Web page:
In the joint statement released after the private meeting at the Shangri-La Hotel here, Obama and his counterparts tackled a number of pressing issues, such as human rights, regional security and economic integration, nuclear arms, food security and climate change.

The group expressed hope that the “high level dialogue and the policy of the US to engage with the government of Myanmar … would contribute to broad political and economic reforms.”

“We also underscored the importance of achieving national reconciliation and that the general elections to be held in Myanmar in 2010 must be conducted in a free, fair, inclusive and transparent manner in order to be credible to the international community,” the leaders declared.

They called on Burma (Myanmar) to “help create the conditions for credible elections by initiating a dialogue with all stakeholders to ensure that the process is fully inclusive.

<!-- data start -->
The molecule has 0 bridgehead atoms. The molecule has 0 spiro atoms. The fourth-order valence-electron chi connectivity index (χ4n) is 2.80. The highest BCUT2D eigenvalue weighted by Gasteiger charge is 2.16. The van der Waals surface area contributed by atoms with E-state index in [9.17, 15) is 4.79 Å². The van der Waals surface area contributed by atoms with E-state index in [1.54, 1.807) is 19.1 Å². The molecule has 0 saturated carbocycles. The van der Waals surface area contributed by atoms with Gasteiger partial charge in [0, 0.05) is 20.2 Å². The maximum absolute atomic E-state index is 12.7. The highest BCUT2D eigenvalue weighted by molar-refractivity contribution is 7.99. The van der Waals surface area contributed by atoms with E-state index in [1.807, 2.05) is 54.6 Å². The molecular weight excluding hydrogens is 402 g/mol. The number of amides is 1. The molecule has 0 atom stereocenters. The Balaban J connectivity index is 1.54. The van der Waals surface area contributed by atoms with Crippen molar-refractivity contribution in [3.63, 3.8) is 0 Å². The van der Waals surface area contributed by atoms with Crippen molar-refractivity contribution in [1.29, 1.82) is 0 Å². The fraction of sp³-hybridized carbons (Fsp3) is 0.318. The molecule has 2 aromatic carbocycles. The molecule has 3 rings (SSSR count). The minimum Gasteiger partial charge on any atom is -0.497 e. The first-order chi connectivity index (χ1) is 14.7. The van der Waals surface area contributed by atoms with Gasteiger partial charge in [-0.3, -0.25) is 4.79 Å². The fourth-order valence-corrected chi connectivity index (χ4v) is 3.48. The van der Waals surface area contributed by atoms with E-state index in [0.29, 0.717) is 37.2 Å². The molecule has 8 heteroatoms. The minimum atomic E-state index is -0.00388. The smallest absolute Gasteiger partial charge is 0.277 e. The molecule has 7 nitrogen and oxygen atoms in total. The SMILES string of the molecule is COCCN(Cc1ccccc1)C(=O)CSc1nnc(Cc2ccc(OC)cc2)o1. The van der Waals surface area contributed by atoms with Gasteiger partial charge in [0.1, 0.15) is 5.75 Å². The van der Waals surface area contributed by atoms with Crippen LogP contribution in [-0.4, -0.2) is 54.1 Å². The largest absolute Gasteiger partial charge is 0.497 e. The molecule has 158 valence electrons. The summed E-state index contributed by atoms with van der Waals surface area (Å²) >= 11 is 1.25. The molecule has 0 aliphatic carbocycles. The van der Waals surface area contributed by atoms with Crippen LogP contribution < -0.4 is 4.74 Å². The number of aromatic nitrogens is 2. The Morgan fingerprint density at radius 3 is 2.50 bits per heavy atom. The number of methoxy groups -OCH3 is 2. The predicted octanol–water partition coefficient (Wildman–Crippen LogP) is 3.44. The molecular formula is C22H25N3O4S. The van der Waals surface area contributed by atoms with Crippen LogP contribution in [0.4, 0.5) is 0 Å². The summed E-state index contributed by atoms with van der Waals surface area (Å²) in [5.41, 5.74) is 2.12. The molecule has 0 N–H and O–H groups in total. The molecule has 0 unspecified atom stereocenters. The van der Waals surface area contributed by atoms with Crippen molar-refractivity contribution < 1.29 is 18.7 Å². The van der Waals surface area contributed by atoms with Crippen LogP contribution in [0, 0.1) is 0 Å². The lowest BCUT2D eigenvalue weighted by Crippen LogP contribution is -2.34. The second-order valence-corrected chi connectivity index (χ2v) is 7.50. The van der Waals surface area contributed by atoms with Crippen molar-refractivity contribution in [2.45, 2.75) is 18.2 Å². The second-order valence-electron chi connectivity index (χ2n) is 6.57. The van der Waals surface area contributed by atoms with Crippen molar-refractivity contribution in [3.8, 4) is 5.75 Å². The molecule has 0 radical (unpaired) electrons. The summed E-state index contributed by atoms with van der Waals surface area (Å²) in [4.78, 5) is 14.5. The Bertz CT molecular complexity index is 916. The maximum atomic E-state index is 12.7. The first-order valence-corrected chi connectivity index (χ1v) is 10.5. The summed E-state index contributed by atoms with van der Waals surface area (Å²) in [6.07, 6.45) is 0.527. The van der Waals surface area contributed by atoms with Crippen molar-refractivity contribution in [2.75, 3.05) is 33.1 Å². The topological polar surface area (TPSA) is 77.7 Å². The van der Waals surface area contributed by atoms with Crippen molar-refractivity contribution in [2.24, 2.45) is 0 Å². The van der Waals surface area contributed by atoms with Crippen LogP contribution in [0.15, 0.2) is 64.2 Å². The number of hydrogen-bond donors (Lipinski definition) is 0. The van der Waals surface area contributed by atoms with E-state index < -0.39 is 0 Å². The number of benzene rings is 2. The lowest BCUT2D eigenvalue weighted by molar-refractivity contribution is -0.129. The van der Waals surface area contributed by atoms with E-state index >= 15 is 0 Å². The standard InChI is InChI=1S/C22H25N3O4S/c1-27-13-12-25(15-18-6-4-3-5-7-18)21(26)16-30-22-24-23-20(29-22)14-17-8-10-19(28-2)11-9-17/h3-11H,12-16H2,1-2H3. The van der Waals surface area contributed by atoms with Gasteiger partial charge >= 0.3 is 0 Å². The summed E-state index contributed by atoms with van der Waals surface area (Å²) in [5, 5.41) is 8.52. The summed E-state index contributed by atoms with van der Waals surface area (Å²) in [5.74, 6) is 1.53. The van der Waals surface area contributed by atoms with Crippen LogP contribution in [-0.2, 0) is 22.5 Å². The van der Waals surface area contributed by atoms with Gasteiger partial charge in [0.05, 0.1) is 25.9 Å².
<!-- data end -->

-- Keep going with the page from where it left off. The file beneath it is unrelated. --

Obama invited the newly formed Asean human rights commission to the United States next year “to consult with international experts in the field.”

Besides being country coordinator until 2012, the Philippines’ upcoming role as next year’s chair of the Nuclear Non-Proliferation Treaty Review Conference in New York figured in the meeting.

Obama and the Asean urged North Korea to return to the six-party talks and “fully implement its commitments … to abandoning all nuclear weapons and existing nuclear programs.”

In the wake of recent calamities that hit the region, both parties “agreed to further strengthen cooperation on disaster management.”

Sunday, November 15, 2009

APEC leaders call for new growth strategies

Google/AP, By JEAN H. LEE (AP)

APEC leaders attend a breakfast meeting in Singapore, Sunday, Nov. 15, 2009. (AP Photo/Shizuo Kambayashi, Japan Pool)

SINGAPORE — Stimulus spending and other strong actions have set the stage for global economic recovery, but nations must push ahead with free trade and investment to ensure growth, President Barack Obama and fellow Asia-Pacific leaders said Sunday.

Obama and 20 other leaders, meeting in Singapore for the annual Asia-Pacific Economic Cooperation forum, rejected all forms of protectionism and agreed on the need for a long-term growth strategy that takes into account the diverse needs of economies in a region stretching from Chile to China.